BLTC Press Titles

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The Secret Doctrine, Volume II Anthropogenesis

H. P. Blavatsky

Novalis Including Hymns to the Night

Novalis, George MacDonald, Thomas Carlyle

Paradoxes of the Highest Science

Eliphas Levi

Alice's Adventures in Wonderland

Lewis Carroll

Life and letters of W.A. Passavant

by George Henry Gerberding



The Life of Dr. Passavant should have been given to the Church at least a decade ago. All good biography is history in the concrete. In the lives of God's eminent children we have most useful and delightful information for the mind, inspiration for the spirit, braces for our faith, stimuli for our hope and most effective incentives for our love. Such lives are lived for others. They are not over when those who lived them are gone, but being dead they yet speak. The stories of these saints are written for our inspiration, for our warning and for our comfort. If posterity is to have the benefit of such lives, their story must be written. It ought to be written while the memory of the heroes is still fresh and the heart still warm towards them. Few lives have been so eminently beautiful and attractive, so useful to others, so many-sided, so helpful to the Church and so signally owned of God as the life of Dr. Passavant.

The Rev. William A. Passavant, junior, the gifted and grateful son, had fully intended to write the story of that wonderful life. He had made considerable preparation. He was selecting and arranging the thousands of letters in hand when death came and stopped it all before he had written a page.

About five years ago the Author of this book was officially requested by the Passavant family and by the Institution of Protestant Deaconesses to undertake the work. On account of pressure of work in and for the Chicago Seminary he hesitated and at last after much urging reluctantly undertook the task. The Passavants put the accumulated letters of a lifetime and files of papers edited by the Doctor together with fragmentary journals and other documents at his disposal. As Dr. Passavant had preserved all his letters, there Was a very formidable mass of them. Detmar L. Passavant was specially helpful in gathering and chronologizing this vast correspondence.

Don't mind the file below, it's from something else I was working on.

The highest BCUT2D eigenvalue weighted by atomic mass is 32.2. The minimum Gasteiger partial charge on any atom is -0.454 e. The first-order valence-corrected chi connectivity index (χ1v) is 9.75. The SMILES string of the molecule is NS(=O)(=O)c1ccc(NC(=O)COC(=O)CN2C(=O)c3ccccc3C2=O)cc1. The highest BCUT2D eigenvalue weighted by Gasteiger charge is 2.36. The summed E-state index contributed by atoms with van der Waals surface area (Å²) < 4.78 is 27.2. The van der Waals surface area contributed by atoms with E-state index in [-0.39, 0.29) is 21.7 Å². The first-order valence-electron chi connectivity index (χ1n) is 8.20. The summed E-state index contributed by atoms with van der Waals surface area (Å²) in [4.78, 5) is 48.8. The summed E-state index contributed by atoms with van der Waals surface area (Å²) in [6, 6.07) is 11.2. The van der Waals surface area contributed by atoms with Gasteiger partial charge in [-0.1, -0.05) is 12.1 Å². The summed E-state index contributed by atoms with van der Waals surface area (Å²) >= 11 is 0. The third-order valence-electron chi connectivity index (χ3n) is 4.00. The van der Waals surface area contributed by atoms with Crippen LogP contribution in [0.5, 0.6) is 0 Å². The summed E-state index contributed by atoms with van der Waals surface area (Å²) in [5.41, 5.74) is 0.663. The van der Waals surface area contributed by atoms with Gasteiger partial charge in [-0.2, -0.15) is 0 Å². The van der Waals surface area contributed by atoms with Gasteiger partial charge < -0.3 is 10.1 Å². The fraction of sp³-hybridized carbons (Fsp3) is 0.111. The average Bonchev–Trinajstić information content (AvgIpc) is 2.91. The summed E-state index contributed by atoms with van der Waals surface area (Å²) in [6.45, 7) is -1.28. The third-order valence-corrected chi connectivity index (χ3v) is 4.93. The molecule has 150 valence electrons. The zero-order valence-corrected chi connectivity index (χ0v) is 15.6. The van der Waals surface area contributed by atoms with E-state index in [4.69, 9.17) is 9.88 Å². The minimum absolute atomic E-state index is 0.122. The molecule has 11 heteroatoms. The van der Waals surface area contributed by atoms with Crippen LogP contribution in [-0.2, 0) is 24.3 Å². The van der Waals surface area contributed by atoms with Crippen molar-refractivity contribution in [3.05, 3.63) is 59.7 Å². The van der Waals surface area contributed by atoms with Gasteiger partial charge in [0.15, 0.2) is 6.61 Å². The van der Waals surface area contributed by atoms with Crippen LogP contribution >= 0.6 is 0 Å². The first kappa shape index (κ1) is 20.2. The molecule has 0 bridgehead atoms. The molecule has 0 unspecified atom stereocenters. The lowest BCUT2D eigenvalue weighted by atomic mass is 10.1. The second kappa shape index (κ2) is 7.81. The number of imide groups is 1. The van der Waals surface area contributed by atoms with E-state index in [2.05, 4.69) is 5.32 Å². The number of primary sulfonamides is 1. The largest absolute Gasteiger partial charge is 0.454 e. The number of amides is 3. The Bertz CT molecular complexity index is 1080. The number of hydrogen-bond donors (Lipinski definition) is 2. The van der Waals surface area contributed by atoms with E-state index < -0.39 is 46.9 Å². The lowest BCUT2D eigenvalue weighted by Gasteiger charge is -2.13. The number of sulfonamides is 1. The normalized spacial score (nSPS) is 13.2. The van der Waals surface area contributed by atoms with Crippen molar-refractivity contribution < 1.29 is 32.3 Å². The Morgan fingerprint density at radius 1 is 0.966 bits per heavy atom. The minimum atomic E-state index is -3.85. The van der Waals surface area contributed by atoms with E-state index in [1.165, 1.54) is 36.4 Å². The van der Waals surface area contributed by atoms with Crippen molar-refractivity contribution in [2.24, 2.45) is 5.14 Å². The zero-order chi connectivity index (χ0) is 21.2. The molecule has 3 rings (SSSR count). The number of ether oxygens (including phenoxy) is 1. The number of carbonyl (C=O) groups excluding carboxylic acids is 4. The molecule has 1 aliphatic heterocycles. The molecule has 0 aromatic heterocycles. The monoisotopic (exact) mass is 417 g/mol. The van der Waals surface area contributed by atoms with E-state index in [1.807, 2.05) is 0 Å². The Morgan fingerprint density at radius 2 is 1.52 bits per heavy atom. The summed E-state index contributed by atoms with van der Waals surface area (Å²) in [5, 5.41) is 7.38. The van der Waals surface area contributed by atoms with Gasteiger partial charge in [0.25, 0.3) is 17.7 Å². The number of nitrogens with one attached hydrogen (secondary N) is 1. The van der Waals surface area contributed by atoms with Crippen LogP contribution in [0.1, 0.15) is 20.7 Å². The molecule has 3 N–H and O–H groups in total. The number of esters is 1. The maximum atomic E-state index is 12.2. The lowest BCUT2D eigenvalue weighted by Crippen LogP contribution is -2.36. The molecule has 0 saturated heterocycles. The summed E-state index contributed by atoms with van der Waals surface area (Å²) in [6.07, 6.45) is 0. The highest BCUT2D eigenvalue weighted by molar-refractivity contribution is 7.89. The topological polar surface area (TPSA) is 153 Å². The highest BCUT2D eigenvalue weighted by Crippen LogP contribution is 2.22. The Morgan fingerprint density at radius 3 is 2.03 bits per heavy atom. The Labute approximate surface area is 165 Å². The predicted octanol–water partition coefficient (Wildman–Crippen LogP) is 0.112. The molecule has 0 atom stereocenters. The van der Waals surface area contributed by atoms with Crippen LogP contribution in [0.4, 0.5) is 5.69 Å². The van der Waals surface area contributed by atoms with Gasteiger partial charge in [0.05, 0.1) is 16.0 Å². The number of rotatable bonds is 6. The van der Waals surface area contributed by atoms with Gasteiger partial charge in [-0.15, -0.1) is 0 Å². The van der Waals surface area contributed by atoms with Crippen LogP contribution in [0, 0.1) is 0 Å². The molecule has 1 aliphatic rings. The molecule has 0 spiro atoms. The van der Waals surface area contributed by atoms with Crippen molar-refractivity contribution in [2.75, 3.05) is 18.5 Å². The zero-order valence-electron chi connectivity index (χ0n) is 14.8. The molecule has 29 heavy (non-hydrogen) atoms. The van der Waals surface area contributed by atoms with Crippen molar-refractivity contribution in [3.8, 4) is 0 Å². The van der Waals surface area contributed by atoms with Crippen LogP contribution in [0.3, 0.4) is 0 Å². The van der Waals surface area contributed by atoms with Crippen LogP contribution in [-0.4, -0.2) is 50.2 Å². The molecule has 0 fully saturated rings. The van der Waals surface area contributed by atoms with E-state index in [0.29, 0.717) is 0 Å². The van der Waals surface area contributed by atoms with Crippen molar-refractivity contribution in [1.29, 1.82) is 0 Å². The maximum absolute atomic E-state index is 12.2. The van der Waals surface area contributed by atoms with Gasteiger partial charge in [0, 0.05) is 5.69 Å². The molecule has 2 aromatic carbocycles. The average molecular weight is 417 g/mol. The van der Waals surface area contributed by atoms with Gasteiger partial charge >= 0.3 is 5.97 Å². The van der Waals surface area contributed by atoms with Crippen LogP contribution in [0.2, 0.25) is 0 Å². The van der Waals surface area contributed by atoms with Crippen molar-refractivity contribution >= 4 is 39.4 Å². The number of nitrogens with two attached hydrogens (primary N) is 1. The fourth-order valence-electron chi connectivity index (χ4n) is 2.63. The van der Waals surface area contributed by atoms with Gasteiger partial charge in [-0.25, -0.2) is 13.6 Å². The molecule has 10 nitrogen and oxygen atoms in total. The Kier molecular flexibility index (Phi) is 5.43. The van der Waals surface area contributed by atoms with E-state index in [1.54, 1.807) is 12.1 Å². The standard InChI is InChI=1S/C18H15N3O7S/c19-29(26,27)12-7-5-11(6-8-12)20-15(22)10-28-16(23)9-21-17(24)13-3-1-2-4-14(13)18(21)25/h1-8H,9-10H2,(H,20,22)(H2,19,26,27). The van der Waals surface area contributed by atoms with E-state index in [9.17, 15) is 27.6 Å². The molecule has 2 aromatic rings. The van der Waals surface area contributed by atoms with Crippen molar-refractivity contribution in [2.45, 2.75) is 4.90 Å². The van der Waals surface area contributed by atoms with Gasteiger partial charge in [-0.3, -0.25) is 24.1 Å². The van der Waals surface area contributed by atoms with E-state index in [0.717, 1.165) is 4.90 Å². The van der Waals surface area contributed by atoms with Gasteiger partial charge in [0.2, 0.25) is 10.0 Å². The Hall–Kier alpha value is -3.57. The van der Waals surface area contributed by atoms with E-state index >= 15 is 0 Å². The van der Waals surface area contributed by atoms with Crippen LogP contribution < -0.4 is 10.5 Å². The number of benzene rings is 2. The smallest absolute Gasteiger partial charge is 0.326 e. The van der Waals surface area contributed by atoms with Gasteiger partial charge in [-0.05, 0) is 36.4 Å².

The author's difficulty was not in any lack of material, but in the selecting of what was most needed for his purpose.

Dr. Passavant was an editor for fifty years. He wrote on almost every conceivable subject. What wealth of wisdom was here! What a tempting mass of material! Volumes of interesting, instructive and inspiring reading matter might be culled from what was before us. At every point the writer had to restrain himself. Again and again he cut out what had already gone into the manuscript. He tried to select and retain only what seemed necessary to the understanding of the man and his work. What was needed to throw light on his .character, his spirit, his inner life, his motives, his aims and achievements was retained. The man and the life were found a most absorbing study. Four summer vacations were spent on the manuscript, before it went to the publisher.

We present to our readers not merely our story of that Life. We offer the "Life and Letters," including under letters anything that he wrote. We have tried to make it an Autobiography rather than a Biography. As far as possible, we have made the Doctor tell his own story.

Dr. Passavant's Life covers a most important period of American Lutheran Church History. It was a formative period. He threw his whole great soul into the life and development of that part of his church which God, in His Providence, had planted first on our shores. That formative period was of necessity a period of searching, sounding and sifting. The old Church found herself in a new environment. In how far could she adapt herself to the new surroundings, without giving up her distinctive character and life? How could she become a proper child of her new motherland and do her part in the making and conserving of her new home? How could she become thoroughly American and yet remain thoroughly Lutheran ? Should she throw aside all her traditions, all her hallowed associations, repudiate her distinctive faith and life and be content to be recognized as one of the many American denominations, affiliate with them on grounds of equality and gradually lose her identity 1 These were the questions that had to be settled. Able and aggressive men took opposing sides. Controversy was inevitable. Dr. Passavant took his full share in the controversy. His life could not be written without going over some of these old controversies. The writer, being a friend and advocate of Lutheran Union on a proper basis, and not a partisan of any particular branch or organization in the church, being by nature a friend of peace rather than of polemics, regrets the necessity of the controversial statements and references. Facts, necessary to the understanding of our church, ought however to offend no one.

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